Here’s something I never would have considered I’d write about in a million years – breathing as a means of helping myself. No more than getting enough exercise, getting enough sleep, eating the right food, it’s something we hear about over and over. Just breathe. Focus on the breath. Slow down and breathe etc etc etc. Have I ever really bought into this? No! Of course not. Why? Because I’ve been told it will help and I’m a stubborn hoor.

From the first day I met her Therapist 2.0 has been talking about something called soothing rhythm breathing. Initially it landed on our agenda at every session, but we always seemed to run out of time. Then she tried suggesting I google it and have a go myself. Did I? Did I feck. I had a very half hearted look at it over the weekend, tried it once, decided it was boring and dismissed it.

This week I told her how much I’m resisting it. No more than with Eden last week, she reminded me that what we resist the most, what we want to run from the most, is quite likely what we need the most, so there was no letting me away with it and she took me through it in the session. Normally this kind of thing makes me want to run screaming. Therapist 1.0 tried several times over the years to get me to role play scenarios, or practice breathing exercises, she even once suggested I scream as loud as I could. Needless to say none of these things ever happened, primarily because I’m too self conscious and feel really stupid doing it. When Therapist 2.0 suggested doing it I balked, but went with it. Everything she’s told me so far about how our brain and body interact has made so much sense – how easily our threat system is activated, the impact that has on how we feel and act, and then the impact that has in turn on our brain……….and on and on and on. So soothing rhythm breathing? Turns out this is quite likely to make a lot of sense too. She said it will take time, but if I can manage to get my breathing to six breaths or under in a minute, that it will activate my parasympathetic nervous system (I’ve yet to fully understand what that is) and help ground me.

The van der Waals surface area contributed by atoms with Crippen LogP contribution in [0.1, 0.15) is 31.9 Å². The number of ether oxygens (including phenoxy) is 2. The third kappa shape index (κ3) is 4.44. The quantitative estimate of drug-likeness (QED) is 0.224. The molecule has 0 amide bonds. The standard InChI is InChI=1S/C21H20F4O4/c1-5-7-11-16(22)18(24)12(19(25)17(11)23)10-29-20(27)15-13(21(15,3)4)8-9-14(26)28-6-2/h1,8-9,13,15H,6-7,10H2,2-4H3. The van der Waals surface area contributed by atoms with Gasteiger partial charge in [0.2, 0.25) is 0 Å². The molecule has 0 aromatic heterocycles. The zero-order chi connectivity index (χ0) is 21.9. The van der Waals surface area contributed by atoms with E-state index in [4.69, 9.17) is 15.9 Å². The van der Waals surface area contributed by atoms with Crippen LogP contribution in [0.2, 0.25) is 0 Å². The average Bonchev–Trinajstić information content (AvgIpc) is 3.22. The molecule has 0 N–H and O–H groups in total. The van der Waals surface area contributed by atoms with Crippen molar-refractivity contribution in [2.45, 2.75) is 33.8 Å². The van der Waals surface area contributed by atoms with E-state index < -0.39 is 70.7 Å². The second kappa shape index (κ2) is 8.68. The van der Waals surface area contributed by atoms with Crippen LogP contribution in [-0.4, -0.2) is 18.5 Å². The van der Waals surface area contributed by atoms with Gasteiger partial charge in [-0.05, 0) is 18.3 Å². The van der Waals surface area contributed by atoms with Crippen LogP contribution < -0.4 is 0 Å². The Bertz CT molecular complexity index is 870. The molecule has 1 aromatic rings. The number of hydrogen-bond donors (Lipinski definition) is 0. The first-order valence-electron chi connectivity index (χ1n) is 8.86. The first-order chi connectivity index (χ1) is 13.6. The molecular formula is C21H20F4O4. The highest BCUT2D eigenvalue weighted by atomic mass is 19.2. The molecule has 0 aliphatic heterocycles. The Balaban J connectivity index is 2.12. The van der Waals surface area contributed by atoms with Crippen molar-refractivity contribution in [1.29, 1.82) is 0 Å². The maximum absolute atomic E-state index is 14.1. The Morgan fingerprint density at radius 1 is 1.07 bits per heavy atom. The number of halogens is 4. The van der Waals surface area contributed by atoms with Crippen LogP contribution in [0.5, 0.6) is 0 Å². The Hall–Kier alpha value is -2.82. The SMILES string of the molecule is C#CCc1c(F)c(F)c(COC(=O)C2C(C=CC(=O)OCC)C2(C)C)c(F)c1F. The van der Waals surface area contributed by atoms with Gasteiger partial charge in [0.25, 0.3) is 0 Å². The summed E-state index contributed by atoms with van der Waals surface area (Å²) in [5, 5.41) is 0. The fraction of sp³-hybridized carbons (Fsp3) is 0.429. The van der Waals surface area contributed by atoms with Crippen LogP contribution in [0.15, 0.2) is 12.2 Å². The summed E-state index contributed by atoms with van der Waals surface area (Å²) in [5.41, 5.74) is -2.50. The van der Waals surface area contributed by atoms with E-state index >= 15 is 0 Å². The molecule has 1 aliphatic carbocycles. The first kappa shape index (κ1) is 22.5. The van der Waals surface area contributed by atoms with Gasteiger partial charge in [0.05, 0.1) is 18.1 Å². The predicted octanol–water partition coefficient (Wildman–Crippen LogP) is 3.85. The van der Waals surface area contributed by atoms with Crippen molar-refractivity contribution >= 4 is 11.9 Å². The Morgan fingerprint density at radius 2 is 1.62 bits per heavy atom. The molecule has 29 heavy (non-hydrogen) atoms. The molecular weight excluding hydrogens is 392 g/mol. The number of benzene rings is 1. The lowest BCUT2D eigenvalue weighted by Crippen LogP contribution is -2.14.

We spent about 4 or 5 minutes doing it at the end of the session. I was nowhere near the 6 breath goal, and spent a lot of the time wrestling with feeling extremely self conscious, but I did it. I spend a huge amount of my time breathing just with my chest which feeds into anxiety and makes it far more likely that I’ll overreact to whatever circumstance I’m confronted with, but if I can manage to learn to slow my breathing down then I might just be able to keep a handle on it.

She also wants me to get into the habit of practicing with a smell that I like. Apparently our sense of smell is the quickest path to our brain, so if I can work on having a smell I associate with feeling calm and relaxed, then the theory goes that that will help when I’m stressed/anxious etc etc. So, I’ve made a bold move. I’ve downloaded Headspace, again, and thanks to Suicide or Survive I have a subscription for a full year. All I need to do is find some lavender and breathe. How hard can it be?!


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  1. According to a workbook that I was going through with my (probably Aspergers) son, your parasympathetic system is your bodies cool mode, as opposed to your bodies sympathetic nervous system which is your Fight Or Flight reflex that they refer to as your bodies hot mode. The key is that you physically can’t be in both modes at once. When fight or flight / hot mode triggers your heart rate goes up, your breathing quickens, you get ready to fight or flight and I think (but I may be wrong here) this can be what triggers the black and white thinking and the anxiety. If you can do calming things such as slowing your breathing, you reset your body to cool mode. I am not explaining it any where near as well as the (very excellent) book. Anyway, hope the breathing helps.

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